5. Plutarch, Phocion, 1.1 (1st cent. CE - 2nd cent. CE)



Subjects of this text:

subject book bibliographic info
archidamus Athanassaki and Titchener, Plutarch's Cities (2022) 115
athena, parthenon Athanassaki and Titchener, Plutarch's Cities (2022) 115
athena Athanassaki and Titchener, Plutarch's Cities (2022) 115
athenians, and pericles Chrysanthou, Plutarch's 'Parallel Lives': Narrative Technique and Moral Judgement (2018) 96
athenians Chrysanthou, Plutarch's 'Parallel Lives': Narrative Technique and Moral Judgement (2018) 96
athens, athenians Athanassaki and Titchener, Plutarch's Cities (2022) 115
athens Chrysanthou, Plutarch's 'Parallel Lives': Narrative Technique and Moral Judgement (2018) 96
audience, the subjects interaction with his Chrysanthou, Plutarch's 'Parallel Lives': Narrative Technique and Moral Judgement (2018) 96
character (plutarchs and readers concern with) Chrysanthou, Plutarch's 'Parallel Lives': Narrative Technique and Moral Judgement (2018) 96
cimon Chrysanthou, Plutarch's 'Parallel Lives': Narrative Technique and Moral Judgement (2018) 96
cognition Chrysanthou, Plutarch's 'Parallel Lives': Narrative Technique and Moral Judgement (2018) 96
comedy Athanassaki and Titchener, Plutarch's Cities (2022) 115
community, the subject and his Chrysanthou, Plutarch's 'Parallel Lives': Narrative Technique and Moral Judgement (2018) 96
contrasts, as theme in plutarchs narrative Chrysanthou, Plutarch's 'Parallel Lives': Narrative Technique and Moral Judgement (2018) 96
contrasts Chrysanthou, Plutarch's 'Parallel Lives': Narrative Technique and Moral Judgement (2018) 96
criticism, and counter-suggestibility Chrysanthou, Plutarch's 'Parallel Lives': Narrative Technique and Moral Judgement (2018) 96
criticism, contemporary to the story narrated, exercised by onlookers Chrysanthou, Plutarch's 'Parallel Lives': Narrative Technique and Moral Judgement (2018) 96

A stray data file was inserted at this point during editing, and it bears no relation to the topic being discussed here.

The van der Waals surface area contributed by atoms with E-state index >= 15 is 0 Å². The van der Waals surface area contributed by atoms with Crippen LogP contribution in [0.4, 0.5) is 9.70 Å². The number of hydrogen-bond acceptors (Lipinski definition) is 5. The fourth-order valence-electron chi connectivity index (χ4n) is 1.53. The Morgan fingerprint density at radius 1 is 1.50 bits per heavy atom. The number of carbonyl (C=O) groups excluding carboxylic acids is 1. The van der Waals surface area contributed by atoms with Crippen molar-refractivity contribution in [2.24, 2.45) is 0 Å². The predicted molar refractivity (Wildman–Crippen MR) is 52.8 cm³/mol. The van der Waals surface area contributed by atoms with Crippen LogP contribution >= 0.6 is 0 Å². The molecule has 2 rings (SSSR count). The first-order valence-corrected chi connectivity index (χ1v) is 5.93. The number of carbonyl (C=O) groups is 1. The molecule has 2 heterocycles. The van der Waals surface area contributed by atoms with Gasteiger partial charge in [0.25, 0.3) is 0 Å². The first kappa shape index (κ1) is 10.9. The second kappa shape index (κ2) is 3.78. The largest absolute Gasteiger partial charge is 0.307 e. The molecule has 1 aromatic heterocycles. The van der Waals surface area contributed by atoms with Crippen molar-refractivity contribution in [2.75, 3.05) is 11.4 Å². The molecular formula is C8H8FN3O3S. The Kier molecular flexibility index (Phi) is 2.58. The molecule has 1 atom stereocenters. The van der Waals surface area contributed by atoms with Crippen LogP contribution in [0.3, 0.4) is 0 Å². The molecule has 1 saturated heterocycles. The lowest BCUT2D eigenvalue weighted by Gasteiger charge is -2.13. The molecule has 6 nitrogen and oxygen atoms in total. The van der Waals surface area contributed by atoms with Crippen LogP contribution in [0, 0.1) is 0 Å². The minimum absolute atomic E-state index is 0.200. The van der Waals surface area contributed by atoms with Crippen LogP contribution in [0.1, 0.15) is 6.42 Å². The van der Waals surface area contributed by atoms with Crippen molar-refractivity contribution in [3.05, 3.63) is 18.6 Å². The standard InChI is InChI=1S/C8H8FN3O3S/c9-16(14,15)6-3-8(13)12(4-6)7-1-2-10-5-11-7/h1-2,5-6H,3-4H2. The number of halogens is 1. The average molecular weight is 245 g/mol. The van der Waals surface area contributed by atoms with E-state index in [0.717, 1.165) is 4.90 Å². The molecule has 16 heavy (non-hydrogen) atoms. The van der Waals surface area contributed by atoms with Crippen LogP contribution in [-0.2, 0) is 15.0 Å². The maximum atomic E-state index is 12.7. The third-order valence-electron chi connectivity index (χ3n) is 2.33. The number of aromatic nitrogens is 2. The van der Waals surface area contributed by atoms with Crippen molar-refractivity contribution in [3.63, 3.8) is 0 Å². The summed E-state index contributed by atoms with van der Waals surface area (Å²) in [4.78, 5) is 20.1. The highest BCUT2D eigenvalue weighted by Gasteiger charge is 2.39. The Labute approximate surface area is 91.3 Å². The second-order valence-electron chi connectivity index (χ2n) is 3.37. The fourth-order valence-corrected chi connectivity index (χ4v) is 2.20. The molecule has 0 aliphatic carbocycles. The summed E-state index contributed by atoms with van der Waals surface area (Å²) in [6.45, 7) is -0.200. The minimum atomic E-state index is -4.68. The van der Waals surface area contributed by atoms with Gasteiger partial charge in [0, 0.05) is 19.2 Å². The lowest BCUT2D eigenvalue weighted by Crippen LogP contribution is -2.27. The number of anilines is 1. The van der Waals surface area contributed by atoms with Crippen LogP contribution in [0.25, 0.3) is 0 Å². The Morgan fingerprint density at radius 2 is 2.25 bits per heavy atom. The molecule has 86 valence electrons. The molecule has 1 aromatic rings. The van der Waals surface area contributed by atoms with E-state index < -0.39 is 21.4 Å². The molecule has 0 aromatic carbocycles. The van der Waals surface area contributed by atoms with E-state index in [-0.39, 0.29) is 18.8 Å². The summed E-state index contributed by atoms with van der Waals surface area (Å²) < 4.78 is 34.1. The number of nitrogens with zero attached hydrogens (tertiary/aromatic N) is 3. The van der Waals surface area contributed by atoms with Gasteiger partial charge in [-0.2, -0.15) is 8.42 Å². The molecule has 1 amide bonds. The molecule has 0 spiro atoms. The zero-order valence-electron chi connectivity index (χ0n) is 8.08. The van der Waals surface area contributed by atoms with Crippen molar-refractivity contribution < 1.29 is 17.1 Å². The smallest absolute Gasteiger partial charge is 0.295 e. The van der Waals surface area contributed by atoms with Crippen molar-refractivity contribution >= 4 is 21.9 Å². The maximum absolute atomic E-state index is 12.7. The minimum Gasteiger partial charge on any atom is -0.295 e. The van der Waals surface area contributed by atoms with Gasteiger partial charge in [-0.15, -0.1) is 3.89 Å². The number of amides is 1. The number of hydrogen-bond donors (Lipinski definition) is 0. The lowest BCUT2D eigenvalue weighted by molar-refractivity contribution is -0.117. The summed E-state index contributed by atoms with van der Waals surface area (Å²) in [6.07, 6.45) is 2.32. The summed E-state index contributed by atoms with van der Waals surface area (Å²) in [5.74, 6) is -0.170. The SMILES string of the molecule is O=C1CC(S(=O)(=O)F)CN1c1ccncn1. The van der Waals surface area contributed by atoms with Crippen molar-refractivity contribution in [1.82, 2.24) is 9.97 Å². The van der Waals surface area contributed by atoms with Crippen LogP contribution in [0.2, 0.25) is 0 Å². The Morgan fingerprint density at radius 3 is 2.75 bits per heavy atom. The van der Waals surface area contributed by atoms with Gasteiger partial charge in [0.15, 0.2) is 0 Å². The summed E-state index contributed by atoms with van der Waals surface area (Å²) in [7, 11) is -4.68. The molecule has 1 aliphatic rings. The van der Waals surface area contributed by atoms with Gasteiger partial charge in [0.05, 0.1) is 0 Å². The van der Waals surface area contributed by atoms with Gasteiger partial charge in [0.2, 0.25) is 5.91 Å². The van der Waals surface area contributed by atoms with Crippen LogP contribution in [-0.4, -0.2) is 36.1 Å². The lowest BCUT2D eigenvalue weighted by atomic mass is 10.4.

demades Athanassaki and Titchener, Plutarch's Cities (2022) 115
demagoguery, demagogues Chrysanthou, Plutarch's 'Parallel Lives': Narrative Technique and Moral Judgement (2018) 96
demetrius poliorcetes Athanassaki and Titchener, Plutarch's Cities (2022) 115
demos Athanassaki and Titchener, Plutarch's Cities (2022) 115
demosthenes, orator Athanassaki and Titchener, Plutarch's Cities (2022) 115
emotions Chrysanthou, Plutarch's 'Parallel Lives': Narrative Technique and Moral Judgement (2018) 96
envy Chrysanthou, Plutarch's 'Parallel Lives': Narrative Technique and Moral Judgement (2018) 96
explanations Chrysanthou, Plutarch's 'Parallel Lives': Narrative Technique and Moral Judgement (2018) 96
generals Athanassaki and Titchener, Plutarch's Cities (2022) 115
herodotus Athanassaki and Titchener, Plutarch's Cities (2022) 115
historiography Chrysanthou, Plutarch's 'Parallel Lives': Narrative Technique and Moral Judgement (2018) 96
ion of chios Athanassaki and Titchener, Plutarch's Cities (2022) 115
kosmopolites, cultural Athanassaki and Titchener, Plutarch's Cities (2022) 115
moral turnaround Chrysanthou, Plutarch's 'Parallel Lives': Narrative Technique and Moral Judgement (2018) 96
peloponnesian war Athanassaki and Titchener, Plutarch's Cities (2022) 115